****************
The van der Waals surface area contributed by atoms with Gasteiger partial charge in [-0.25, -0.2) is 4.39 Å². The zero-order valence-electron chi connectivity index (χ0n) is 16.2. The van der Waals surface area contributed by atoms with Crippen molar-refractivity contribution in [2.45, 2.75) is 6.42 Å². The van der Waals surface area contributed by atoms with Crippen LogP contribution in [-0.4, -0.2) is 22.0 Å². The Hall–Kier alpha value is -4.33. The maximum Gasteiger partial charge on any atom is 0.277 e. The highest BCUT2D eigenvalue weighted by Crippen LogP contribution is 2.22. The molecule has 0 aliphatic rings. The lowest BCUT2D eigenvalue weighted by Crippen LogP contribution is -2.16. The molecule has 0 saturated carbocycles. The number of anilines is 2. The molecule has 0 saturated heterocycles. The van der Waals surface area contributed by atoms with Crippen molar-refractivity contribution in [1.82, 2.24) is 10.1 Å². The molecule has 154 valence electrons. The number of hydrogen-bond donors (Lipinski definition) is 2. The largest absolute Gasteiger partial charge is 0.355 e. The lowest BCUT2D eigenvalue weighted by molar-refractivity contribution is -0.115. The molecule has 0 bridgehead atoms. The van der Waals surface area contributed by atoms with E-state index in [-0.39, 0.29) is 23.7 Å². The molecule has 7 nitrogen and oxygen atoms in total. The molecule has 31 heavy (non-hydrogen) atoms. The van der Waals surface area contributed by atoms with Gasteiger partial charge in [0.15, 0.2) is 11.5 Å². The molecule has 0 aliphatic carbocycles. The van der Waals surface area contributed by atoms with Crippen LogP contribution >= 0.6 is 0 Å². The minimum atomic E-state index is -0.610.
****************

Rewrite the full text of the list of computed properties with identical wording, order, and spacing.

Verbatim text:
The van der Waals surface area contributed by atoms with Gasteiger partial charge in [-0.25, -0.2) is 4.39 Å². The zero-order valence-electron chi connectivity index (χ0n) is 16.2. The van der Waals surface area contributed by atoms with Crippen molar-refractivity contribution in [2.45, 2.75) is 6.42 Å². The van der Waals surface area contributed by atoms with Crippen LogP contribution in [-0.4, -0.2) is 22.0 Å². The Hall–Kier alpha value is -4.33. The maximum Gasteiger partial charge on any atom is 0.277 e. The highest BCUT2D eigenvalue weighted by Crippen LogP contribution is 2.22. The molecule has 0 aliphatic rings. The lowest BCUT2D eigenvalue weighted by Crippen LogP contribution is -2.16. The molecule has 0 saturated carbocycles. The number of anilines is 2. The molecule has 0 saturated heterocycles. The van der Waals surface area contributed by atoms with Crippen molar-refractivity contribution in [1.82, 2.24) is 10.1 Å². The molecule has 154 valence electrons. The number of hydrogen-bond donors (Lipinski definition) is 2. The largest absolute Gasteiger partial charge is 0.355 e. The lowest BCUT2D eigenvalue weighted by molar-refractivity contribution is -0.115. The molecule has 0 bridgehead atoms. The van der Waals surface area contributed by atoms with E-state index in [-0.39, 0.29) is 23.7 Å². The molecule has 7 nitrogen and oxygen atoms in total. The molecule has 31 heavy (non-hydrogen) atoms. The van der Waals surface area contributed by atoms with Gasteiger partial charge in [0.15, 0.2) is 11.5 Å². The molecule has 0 aliphatic carbocycles. The van der Waals surface area contributed by atoms with Crippen LogP contribution >= 0.6 is 0 Å². The minimum atomic E-state index is -0.610.